"Let's Get it On"
As someone who advocates for a healthy love life post-surgery and with IBD, I am often asked questions about my experiences with confidence, sex, and helpful tips to living life to the fullest! Below are a collection of common questions, all answers are based on my own experiences as a woman who happens to have an ostomy!
Here is the big question I get when discussing sex and intimacy with an ostomy: How did you find the confidence and self esteem to feel sexy with an ostomy?
This is quite a loaded question. I think that finding myself beautiful came from a place of darkness within me. I did not wake up one day and suddenly think “self, you are a badass and you look damn good”. It took months of positive thinking. I always knew that my stoma, Piglet, would come into my life. My body was notorious for failing treatments and I knew I’d run out of options eventually. My fears and doubts about my body started way before my ostomy, so when it became clear to me that my days with a body that had never seen a scalpel were numbered, I turned to my community for support. I researched pictures of women brave enough to show their bellies and found strength in my husband who had worked from day one to build me up (and to this day reassures me constantly that I am beautiful). As a woman who happens to be chronically ill, I will always struggle with self image, but if I continue to feed my body and mind positivity and patience I can maintain the right state of mind.
How long did it take you to heal from surgery, and how long until you were comfortable having sex after surgery?
After my surgery for a temporary ostomy, my doctors told me that I could start getting back at it when I was ready! Eleven days post-surgery was when I felt ready (I was a bit impatient), after six weeks I was feeling mostly normal, and by eight weeks I was back to raising hell!
What positions felt most comfortable?
Honestly, being on top was the most comfortable for me while recovering. I had control of my movements, which was helpful while my range of motion was limited.
Did the surgery or ostomy stop you from being intimate with your partner of cause you to lose your sex drive?
Heck no! I felt so much better after having my surgery, it allowed me to have more fun! I didn’t have to worry about urgency and accidents anymore. I felt more like myself than I had in years!
How and when do you tell your date that you have IBD or an ostomy?
I told my husband on our third date. He asked me if it was similar to Crohn’s disease (his friend’s wife has it) and we carried on with our date. My thoughts are that if you would consider getting intimate with your date/partner, you should tell them. Will this always be an easy or comfortable conversation? No, but the sooner you tell them, the quicker you can weed out the bad ones.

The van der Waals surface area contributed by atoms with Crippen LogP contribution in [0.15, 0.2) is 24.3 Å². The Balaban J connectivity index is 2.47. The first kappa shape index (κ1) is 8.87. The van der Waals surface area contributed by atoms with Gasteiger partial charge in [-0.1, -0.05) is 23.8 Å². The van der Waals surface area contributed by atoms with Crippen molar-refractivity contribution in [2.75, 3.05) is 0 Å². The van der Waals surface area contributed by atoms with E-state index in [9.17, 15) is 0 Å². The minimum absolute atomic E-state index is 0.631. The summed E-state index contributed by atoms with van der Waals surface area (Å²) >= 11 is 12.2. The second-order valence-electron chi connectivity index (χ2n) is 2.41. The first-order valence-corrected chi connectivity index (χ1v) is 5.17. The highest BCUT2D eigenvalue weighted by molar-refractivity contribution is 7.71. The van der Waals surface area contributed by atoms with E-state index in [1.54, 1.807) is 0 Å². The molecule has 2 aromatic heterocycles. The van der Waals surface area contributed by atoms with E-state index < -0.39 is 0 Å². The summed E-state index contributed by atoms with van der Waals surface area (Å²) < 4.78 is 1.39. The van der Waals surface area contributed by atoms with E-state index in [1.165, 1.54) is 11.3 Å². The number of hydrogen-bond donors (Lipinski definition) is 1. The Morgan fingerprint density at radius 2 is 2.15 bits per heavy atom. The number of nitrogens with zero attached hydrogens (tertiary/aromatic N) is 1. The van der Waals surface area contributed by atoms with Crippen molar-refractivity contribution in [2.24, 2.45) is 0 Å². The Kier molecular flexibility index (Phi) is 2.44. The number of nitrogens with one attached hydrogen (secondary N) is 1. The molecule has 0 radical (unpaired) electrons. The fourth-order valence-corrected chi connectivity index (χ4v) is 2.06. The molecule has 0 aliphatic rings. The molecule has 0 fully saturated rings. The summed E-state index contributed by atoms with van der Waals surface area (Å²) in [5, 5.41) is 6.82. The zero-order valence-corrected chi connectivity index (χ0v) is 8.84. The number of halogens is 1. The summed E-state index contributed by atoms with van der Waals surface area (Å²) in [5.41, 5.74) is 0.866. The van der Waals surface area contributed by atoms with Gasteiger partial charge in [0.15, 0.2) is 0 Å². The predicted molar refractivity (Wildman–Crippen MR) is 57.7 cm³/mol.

What do you do with the bag during sex? Are there any tricks or prep work?
I don’t do anything special, just make sure the bag is empty before and sometimes I will wear a cover wrap or belt!
What about the smell?
What about it? Smell is not an issue unless you have a leak. If you are worried, you can take time before hand to empty your bag, wash it out with water, clean the end of the tip on the inside and outside with a wipe, use body spray around your belly (not recommended if you have sensitive skin), and/or use a lubricating deodorant that can be used in your bag.
What if I have an accident?
Coming from a person with experience with accidents: don’t stress over a potential accident. You can’t control what the future holds, so have fun, and if you do happen to have an accident, use it as an opportunity to give your bedding a good wash and take a relaxing shower with your partner!
With all this being said, we are all different. Take things slow, don’t do anything you aren’t comfortable with, and have an open line of communication with your partner should you need to take a break or take things slower. If you have questions about recovery time after surgery, always consult your doctor! If you have any other tips and tricks, or have a question that wasn’t addressed please feel free to leave a comment below!
Jenell Hathaway was diagnosed with Ulcerative Colitis at the age of 21. After a long five year battle with many failed treatments she had surgery to get an ostomy in July of 2018. Jenell and her stoma, Piglet, are as happy as ever! She is married and is eager to start a family.
Jenell devotes her time to helping others with ostomies via social media channels and talking about her experiences as an ostomate. Her favorite hobbies include napping, watching TV, and spending time with her families and friends.